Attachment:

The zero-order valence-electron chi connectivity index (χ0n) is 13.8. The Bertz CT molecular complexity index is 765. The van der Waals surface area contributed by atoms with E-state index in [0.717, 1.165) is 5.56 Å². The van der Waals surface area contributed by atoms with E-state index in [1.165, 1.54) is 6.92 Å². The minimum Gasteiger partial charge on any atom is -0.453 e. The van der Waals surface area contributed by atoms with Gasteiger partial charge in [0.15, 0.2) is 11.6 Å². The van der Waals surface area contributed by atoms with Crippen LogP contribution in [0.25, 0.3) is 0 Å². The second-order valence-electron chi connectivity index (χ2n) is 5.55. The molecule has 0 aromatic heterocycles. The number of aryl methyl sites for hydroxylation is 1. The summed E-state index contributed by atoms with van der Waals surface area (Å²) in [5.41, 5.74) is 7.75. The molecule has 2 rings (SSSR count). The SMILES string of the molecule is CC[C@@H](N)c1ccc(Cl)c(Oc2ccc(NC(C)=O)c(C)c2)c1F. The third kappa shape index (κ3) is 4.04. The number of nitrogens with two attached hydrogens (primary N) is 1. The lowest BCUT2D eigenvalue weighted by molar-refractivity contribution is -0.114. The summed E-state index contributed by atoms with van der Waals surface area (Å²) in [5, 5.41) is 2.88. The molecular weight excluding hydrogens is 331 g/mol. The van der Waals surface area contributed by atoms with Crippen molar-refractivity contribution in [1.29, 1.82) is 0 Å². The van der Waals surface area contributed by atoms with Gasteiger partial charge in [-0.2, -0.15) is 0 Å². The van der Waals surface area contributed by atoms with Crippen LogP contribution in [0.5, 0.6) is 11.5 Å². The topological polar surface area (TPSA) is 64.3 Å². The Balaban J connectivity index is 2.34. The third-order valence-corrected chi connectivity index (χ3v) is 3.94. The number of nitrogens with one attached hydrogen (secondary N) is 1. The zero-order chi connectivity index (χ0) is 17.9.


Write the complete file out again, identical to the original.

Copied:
The zero-order valence-electron chi connectivity index (χ0n) is 13.8. The Bertz CT molecular complexity index is 765. The van der Waals surface area contributed by atoms with E-state index in [0.717, 1.165) is 5.56 Å². The van der Waals surface area contributed by atoms with E-state index in [1.165, 1.54) is 6.92 Å². The minimum Gasteiger partial charge on any atom is -0.453 e. The van der Waals surface area contributed by atoms with Gasteiger partial charge in [0.15, 0.2) is 11.6 Å². The van der Waals surface area contributed by atoms with Crippen LogP contribution in [0.25, 0.3) is 0 Å². The second-order valence-electron chi connectivity index (χ2n) is 5.55. The molecule has 0 aromatic heterocycles. The number of aryl methyl sites for hydroxylation is 1. The summed E-state index contributed by atoms with van der Waals surface area (Å²) in [5.41, 5.74) is 7.75. The molecule has 2 rings (SSSR count). The SMILES string of the molecule is CC[C@@H](N)c1ccc(Cl)c(Oc2ccc(NC(C)=O)c(C)c2)c1F. The third kappa shape index (κ3) is 4.04. The number of nitrogens with two attached hydrogens (primary N) is 1. The lowest BCUT2D eigenvalue weighted by molar-refractivity contribution is -0.114. The summed E-state index contributed by atoms with van der Waals surface area (Å²) in [5, 5.41) is 2.88. The molecular weight excluding hydrogens is 331 g/mol. The van der Waals surface area contributed by atoms with Crippen molar-refractivity contribution in [1.29, 1.82) is 0 Å². The van der Waals surface area contributed by atoms with Gasteiger partial charge in [-0.2, -0.15) is 0 Å². The van der Waals surface area contributed by atoms with Crippen LogP contribution in [0.5, 0.6) is 11.5 Å². The topological polar surface area (TPSA) is 64.3 Å². The Balaban J connectivity index is 2.34. The third-order valence-corrected chi connectivity index (χ3v) is 3.94. The number of nitrogens with one attached hydrogen (secondary N) is 1. The zero-order chi connectivity index (χ0) is 17.9.